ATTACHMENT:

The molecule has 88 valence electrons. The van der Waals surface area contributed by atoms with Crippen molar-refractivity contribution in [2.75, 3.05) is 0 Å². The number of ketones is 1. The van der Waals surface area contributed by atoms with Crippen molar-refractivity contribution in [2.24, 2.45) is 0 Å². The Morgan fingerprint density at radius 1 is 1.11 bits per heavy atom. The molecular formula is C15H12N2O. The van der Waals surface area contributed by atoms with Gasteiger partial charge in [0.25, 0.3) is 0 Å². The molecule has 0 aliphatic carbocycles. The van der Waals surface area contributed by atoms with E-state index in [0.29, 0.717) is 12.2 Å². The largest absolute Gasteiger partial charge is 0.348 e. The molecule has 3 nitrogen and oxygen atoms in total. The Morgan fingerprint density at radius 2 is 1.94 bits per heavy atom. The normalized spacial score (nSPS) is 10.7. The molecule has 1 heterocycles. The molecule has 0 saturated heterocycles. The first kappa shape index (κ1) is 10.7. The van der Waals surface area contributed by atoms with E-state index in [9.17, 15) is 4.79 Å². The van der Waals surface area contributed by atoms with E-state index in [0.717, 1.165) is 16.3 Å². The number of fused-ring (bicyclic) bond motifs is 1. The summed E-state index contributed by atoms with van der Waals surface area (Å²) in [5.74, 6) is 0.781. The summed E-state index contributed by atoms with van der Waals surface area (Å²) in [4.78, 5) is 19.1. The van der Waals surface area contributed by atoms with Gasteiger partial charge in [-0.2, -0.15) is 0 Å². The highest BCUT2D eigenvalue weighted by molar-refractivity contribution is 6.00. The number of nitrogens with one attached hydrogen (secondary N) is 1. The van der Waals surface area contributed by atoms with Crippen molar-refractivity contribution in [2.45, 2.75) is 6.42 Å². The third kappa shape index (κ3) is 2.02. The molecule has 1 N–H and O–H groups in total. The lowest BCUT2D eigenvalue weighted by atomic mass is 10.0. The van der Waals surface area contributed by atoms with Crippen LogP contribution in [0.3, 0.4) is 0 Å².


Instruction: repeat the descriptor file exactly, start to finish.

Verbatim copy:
The molecule has 88 valence electrons. The van der Waals surface area contributed by atoms with Crippen molar-refractivity contribution in [2.75, 3.05) is 0 Å². The number of ketones is 1. The van der Waals surface area contributed by atoms with Crippen molar-refractivity contribution in [2.24, 2.45) is 0 Å². The Morgan fingerprint density at radius 1 is 1.11 bits per heavy atom. The molecular formula is C15H12N2O. The van der Waals surface area contributed by atoms with Gasteiger partial charge in [0.25, 0.3) is 0 Å². The molecule has 0 aliphatic carbocycles. The van der Waals surface area contributed by atoms with E-state index in [0.29, 0.717) is 12.2 Å². The largest absolute Gasteiger partial charge is 0.348 e. The molecule has 3 nitrogen and oxygen atoms in total. The Morgan fingerprint density at radius 2 is 1.94 bits per heavy atom. The normalized spacial score (nSPS) is 10.7. The molecule has 1 heterocycles. The molecule has 0 saturated heterocycles. The first kappa shape index (κ1) is 10.7. The van der Waals surface area contributed by atoms with E-state index in [9.17, 15) is 4.79 Å². The van der Waals surface area contributed by atoms with E-state index in [0.717, 1.165) is 16.3 Å². The number of fused-ring (bicyclic) bond motifs is 1. The summed E-state index contributed by atoms with van der Waals surface area (Å²) in [5.74, 6) is 0.781. The summed E-state index contributed by atoms with van der Waals surface area (Å²) in [4.78, 5) is 19.1. The van der Waals surface area contributed by atoms with Gasteiger partial charge in [-0.2, -0.15) is 0 Å². The highest BCUT2D eigenvalue weighted by molar-refractivity contribution is 6.00. The number of nitrogens with one attached hydrogen (secondary N) is 1. The van der Waals surface area contributed by atoms with Crippen molar-refractivity contribution in [2.45, 2.75) is 6.42 Å². The third kappa shape index (κ3) is 2.02. The molecule has 1 N–H and O–H groups in total. The lowest BCUT2D eigenvalue weighted by atomic mass is 10.0. The van der Waals surface area contributed by atoms with Crippen LogP contribution in [0.3, 0.4) is 0 Å².